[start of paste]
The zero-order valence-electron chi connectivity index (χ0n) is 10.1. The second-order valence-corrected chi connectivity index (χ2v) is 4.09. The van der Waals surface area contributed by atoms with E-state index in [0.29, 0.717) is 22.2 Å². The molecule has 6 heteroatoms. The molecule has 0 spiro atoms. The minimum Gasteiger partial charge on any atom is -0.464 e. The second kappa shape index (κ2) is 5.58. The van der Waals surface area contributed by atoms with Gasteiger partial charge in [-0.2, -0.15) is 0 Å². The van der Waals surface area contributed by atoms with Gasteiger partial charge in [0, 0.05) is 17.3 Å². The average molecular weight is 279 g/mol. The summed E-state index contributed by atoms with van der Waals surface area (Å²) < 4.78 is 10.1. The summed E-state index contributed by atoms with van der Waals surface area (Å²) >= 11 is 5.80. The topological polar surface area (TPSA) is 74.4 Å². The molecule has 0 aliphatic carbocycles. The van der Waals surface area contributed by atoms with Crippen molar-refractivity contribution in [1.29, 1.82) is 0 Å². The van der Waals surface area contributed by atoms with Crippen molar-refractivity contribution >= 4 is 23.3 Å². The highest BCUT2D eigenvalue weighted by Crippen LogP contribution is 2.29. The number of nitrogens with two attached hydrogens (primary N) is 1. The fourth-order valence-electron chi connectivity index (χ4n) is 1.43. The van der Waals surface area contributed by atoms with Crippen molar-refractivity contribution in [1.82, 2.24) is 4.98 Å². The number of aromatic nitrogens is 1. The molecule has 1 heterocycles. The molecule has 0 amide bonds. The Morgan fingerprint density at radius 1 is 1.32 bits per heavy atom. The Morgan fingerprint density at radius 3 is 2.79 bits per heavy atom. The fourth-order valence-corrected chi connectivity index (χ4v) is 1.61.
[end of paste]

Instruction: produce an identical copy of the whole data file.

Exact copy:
The zero-order valence-electron chi connectivity index (χ0n) is 10.1. The second-order valence-corrected chi connectivity index (χ2v) is 4.09. The van der Waals surface area contributed by atoms with E-state index in [0.29, 0.717) is 22.2 Å². The molecule has 6 heteroatoms. The molecule has 0 spiro atoms. The minimum Gasteiger partial charge on any atom is -0.464 e. The second kappa shape index (κ2) is 5.58. The van der Waals surface area contributed by atoms with Gasteiger partial charge in [-0.2, -0.15) is 0 Å². The van der Waals surface area contributed by atoms with Gasteiger partial charge in [0, 0.05) is 17.3 Å². The average molecular weight is 279 g/mol. The summed E-state index contributed by atoms with van der Waals surface area (Å²) < 4.78 is 10.1. The summed E-state index contributed by atoms with van der Waals surface area (Å²) >= 11 is 5.80. The topological polar surface area (TPSA) is 74.4 Å². The molecule has 0 aliphatic carbocycles. The van der Waals surface area contributed by atoms with Crippen molar-refractivity contribution in [1.29, 1.82) is 0 Å². The van der Waals surface area contributed by atoms with Crippen molar-refractivity contribution >= 4 is 23.3 Å². The highest BCUT2D eigenvalue weighted by Crippen LogP contribution is 2.29. The number of nitrogens with two attached hydrogens (primary N) is 1. The fourth-order valence-electron chi connectivity index (χ4n) is 1.43. The van der Waals surface area contributed by atoms with Crippen molar-refractivity contribution in [1.82, 2.24) is 4.98 Å². The number of aromatic nitrogens is 1. The molecule has 1 heterocycles. The molecule has 0 amide bonds. The Morgan fingerprint density at radius 1 is 1.32 bits per heavy atom. The Morgan fingerprint density at radius 3 is 2.79 bits per heavy atom. The fourth-order valence-corrected chi connectivity index (χ4v) is 1.61.